One of the most famous stories in the Bible involves a young couple that needed a rescue. They had no idea that a rescue was called for! While they enjoyed the afterglow of their wedding ceremony, Jesus was organizing a rescue party for their reception.
John does not give us the names of this couple who had just been married. The ruins of Israel have not yet shown us the exact location of tiny Cana. Therefore, that leaves us with a nameless couple from nowhere who benefited from the very first miracle of Jesus. In addition, before they knew they had a problem, Jesus had provided the solution, simply because they invited him to their wedding. The very fact that the first miracle of Christ would be given to such a couple in such a place is a wonderful point of comfort. God’s grace is available to anyone!
Jesus and Mary were in attendance at this wedding.
Bishop Barron tells couples, “You come to church to be married before God and his people when you are convinced that your marriage is not, finally, about you. That it is about God and about serving God’s purposes, a sacred calling.” The spouses then help one another to enter more deeply into a relationship with God as they strive to live out their vocation in imitation of Christ.
But there’s more than a wedding taking place here. In his account of the life, death, and resurrection of Jesus, John carefully chose only seven miracles to include in his gospel. He called each of the miracles “signs”. Starting with this water-into-wine miracle, the Bible is well on its way to inviting us to be baptized as believers in Jesus.
But it wasn’t just the couple who had a problem at the wedding. All of the people at the wedding had a problem. They had a sin problem. Little did they know that God’s grace was already among them, ready to pay for their sin on the cross. The miracle that Jesus performed was quite symbolic of what would happen in his life.
One of the great church leaders of centuries past once had a dream. Jerome, the translator of the Bible from Greek into Latin, purposefully lived in Bethlehem. One night, Jerome had a dream that Jesus visited him. In the dream, he quickly collected all of his money and offered it to Jesus as a gift.
The Lord said, “I don’t want your money.” So, Jerome rounded up all of his possessions and tried to give them to Jesus. Again, the Lord said, “I don’t want your possessions.” Jerome then recalled the moment in his dream when he turned to Christ and asked, “What can I give you? What do you want?” Jesus simply replied, “Give Me your sin, that’s what I came for. I came to take away your sin. Give Me your sin.” What an exchange of gifts—our sin, for His grace. It’s the answer to everyone’s problems.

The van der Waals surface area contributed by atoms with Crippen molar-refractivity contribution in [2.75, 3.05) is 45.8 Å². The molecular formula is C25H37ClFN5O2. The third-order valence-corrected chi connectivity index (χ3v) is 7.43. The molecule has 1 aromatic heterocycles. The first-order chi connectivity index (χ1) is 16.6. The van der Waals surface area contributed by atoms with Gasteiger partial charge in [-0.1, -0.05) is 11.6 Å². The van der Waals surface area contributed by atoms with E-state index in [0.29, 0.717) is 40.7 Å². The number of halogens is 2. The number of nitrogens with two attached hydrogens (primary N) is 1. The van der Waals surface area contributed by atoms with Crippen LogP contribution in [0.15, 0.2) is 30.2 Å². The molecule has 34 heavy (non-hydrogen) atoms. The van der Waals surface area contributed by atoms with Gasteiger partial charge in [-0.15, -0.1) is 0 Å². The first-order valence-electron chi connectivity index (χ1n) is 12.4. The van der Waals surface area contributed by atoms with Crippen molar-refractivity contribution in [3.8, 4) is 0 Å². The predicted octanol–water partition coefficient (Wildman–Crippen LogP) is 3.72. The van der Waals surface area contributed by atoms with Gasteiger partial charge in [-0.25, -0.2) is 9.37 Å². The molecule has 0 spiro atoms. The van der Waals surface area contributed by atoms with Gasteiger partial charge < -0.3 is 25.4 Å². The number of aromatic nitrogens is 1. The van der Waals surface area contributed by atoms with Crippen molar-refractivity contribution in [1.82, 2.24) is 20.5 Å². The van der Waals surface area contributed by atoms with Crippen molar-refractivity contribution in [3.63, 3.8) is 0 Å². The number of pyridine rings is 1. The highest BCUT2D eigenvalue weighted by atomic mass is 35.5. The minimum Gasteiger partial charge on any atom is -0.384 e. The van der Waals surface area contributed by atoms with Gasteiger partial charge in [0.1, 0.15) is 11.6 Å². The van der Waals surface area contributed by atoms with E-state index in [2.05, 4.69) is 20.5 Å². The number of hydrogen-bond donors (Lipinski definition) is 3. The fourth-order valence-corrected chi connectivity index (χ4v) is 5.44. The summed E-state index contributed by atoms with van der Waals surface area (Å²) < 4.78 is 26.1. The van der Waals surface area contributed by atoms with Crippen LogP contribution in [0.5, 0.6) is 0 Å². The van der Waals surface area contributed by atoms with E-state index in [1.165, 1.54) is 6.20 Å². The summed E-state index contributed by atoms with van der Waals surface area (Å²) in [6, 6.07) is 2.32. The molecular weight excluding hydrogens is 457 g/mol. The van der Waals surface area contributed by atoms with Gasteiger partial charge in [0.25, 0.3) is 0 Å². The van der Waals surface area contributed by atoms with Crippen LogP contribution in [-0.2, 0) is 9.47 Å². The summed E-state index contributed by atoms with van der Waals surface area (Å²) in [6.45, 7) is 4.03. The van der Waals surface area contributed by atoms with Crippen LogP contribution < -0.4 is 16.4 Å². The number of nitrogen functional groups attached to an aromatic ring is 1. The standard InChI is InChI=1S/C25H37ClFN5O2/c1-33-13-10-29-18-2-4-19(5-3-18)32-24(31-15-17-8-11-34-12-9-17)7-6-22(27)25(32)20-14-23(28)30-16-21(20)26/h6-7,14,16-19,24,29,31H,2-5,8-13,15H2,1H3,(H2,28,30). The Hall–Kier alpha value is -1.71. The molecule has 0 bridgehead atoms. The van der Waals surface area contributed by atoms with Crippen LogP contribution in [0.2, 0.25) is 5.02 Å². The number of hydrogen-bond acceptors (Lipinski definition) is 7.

The Cana event is also a clear statement of Mary as intercessor. Intercessory prayer proceeds from faith in God, that holy men and woman who have died are as alive today as they were on earth. Jesus ministers to us in our need! It’s all about Jesus. The mother of Jesus is the first who commands action based entirely on the word of Jesus. That’s what happens in the rosary prayer: rather than distracting from Jesus, it leads us closer to his will than we otherwise could be. St. Louis de Montfort once wrote about how Mary takes our prayers and perfects them—kind of like the way Jesus turned water into fine wine.
What concerns do we need to bring to the Lord when we pray the rosary? How can we act to help ease the concerns of others?
One last boundary is our need for transformation: Only the Holy Spirit can change one’s heart. Invite the Holy Spirit to work in your life and your families, e.g., to apologize, to admit we are wrong, to ask forgiveness, and to feel loved. The Spirit’s gifts give graces to heal, perfect and prepare the family for the eternal reality of the Wedding Feast of the Lamb.
Let me close with a story: A weasel once fell in love with a handsome young man and the goddess Aphrodite, allowed the weasel to change her shape, so that she appeared to be a beautiful woman whom any man would be glad to take as his wife. As soon as the young man laid eyes on her, he also fell in love and wanted to marry her. While the wedding feast was in progress, a mouse ran by. The bride leaped up from her richly decorated couch and began to run after the mouse, thus bringing an end to the wedding. Nature had proved stronger than Love.
The central point is that the weasel, though changed in appearance, did not change in nature or inner character.
We have new life in Christ by grace through faith and baptism. We are changed in nature and inner character, like the water into fine wine. The old is passed away and there is a whole new life and perspective in Christ.
-Deacon Terry Murphy